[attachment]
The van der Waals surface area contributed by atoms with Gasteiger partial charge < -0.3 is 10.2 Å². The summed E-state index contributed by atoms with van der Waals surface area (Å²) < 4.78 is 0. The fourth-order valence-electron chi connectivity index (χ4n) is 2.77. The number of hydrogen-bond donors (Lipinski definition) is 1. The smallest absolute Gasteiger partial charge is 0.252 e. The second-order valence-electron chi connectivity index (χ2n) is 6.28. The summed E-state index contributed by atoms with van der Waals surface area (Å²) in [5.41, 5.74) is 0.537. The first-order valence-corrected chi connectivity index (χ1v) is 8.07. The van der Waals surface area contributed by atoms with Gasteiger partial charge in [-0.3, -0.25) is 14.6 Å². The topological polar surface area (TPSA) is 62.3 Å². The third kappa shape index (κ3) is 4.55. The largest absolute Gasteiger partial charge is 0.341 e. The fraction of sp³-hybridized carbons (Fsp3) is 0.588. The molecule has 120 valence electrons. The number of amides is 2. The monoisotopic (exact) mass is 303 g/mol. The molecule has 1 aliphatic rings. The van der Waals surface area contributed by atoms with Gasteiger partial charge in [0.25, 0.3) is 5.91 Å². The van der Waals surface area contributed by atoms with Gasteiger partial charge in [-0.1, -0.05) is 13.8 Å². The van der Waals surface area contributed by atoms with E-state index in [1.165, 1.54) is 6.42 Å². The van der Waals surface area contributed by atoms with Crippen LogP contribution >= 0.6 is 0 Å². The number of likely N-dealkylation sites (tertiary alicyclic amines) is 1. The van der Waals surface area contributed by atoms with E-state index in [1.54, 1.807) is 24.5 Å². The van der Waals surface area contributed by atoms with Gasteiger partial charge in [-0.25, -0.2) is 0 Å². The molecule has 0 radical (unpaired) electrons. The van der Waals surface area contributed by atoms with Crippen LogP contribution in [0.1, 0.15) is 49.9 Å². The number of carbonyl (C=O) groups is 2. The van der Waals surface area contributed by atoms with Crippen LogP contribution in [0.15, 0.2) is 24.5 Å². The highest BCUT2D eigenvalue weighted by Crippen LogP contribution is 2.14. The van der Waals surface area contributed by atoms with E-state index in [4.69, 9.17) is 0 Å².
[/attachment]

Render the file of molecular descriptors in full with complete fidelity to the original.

The van der Waals surface area contributed by atoms with Gasteiger partial charge < -0.3 is 10.2 Å². The summed E-state index contributed by atoms with van der Waals surface area (Å²) < 4.78 is 0. The fourth-order valence-electron chi connectivity index (χ4n) is 2.77. The number of hydrogen-bond donors (Lipinski definition) is 1. The smallest absolute Gasteiger partial charge is 0.252 e. The second-order valence-electron chi connectivity index (χ2n) is 6.28. The summed E-state index contributed by atoms with van der Waals surface area (Å²) in [5.41, 5.74) is 0.537. The first-order valence-corrected chi connectivity index (χ1v) is 8.07. The van der Waals surface area contributed by atoms with Gasteiger partial charge in [-0.3, -0.25) is 14.6 Å². The topological polar surface area (TPSA) is 62.3 Å². The third kappa shape index (κ3) is 4.55. The largest absolute Gasteiger partial charge is 0.341 e. The fraction of sp³-hybridized carbons (Fsp3) is 0.588. The molecule has 120 valence electrons. The number of amides is 2. The monoisotopic (exact) mass is 303 g/mol. The molecule has 1 aliphatic rings. The van der Waals surface area contributed by atoms with Gasteiger partial charge in [0.25, 0.3) is 5.91 Å². The van der Waals surface area contributed by atoms with Gasteiger partial charge in [-0.1, -0.05) is 13.8 Å². The van der Waals surface area contributed by atoms with E-state index in [1.165, 1.54) is 6.42 Å². The van der Waals surface area contributed by atoms with Crippen LogP contribution >= 0.6 is 0 Å². The number of likely N-dealkylation sites (tertiary alicyclic amines) is 1. The van der Waals surface area contributed by atoms with E-state index in [1.54, 1.807) is 24.5 Å². The van der Waals surface area contributed by atoms with Gasteiger partial charge in [-0.25, -0.2) is 0 Å². The molecule has 0 radical (unpaired) electrons. The van der Waals surface area contributed by atoms with Crippen LogP contribution in [0.1, 0.15) is 49.9 Å². The number of carbonyl (C=O) groups is 2. The van der Waals surface area contributed by atoms with Crippen LogP contribution in [0.15, 0.2) is 24.5 Å². The highest BCUT2D eigenvalue weighted by Crippen LogP contribution is 2.14. The van der Waals surface area contributed by atoms with E-state index in [4.69, 9.17) is 0 Å².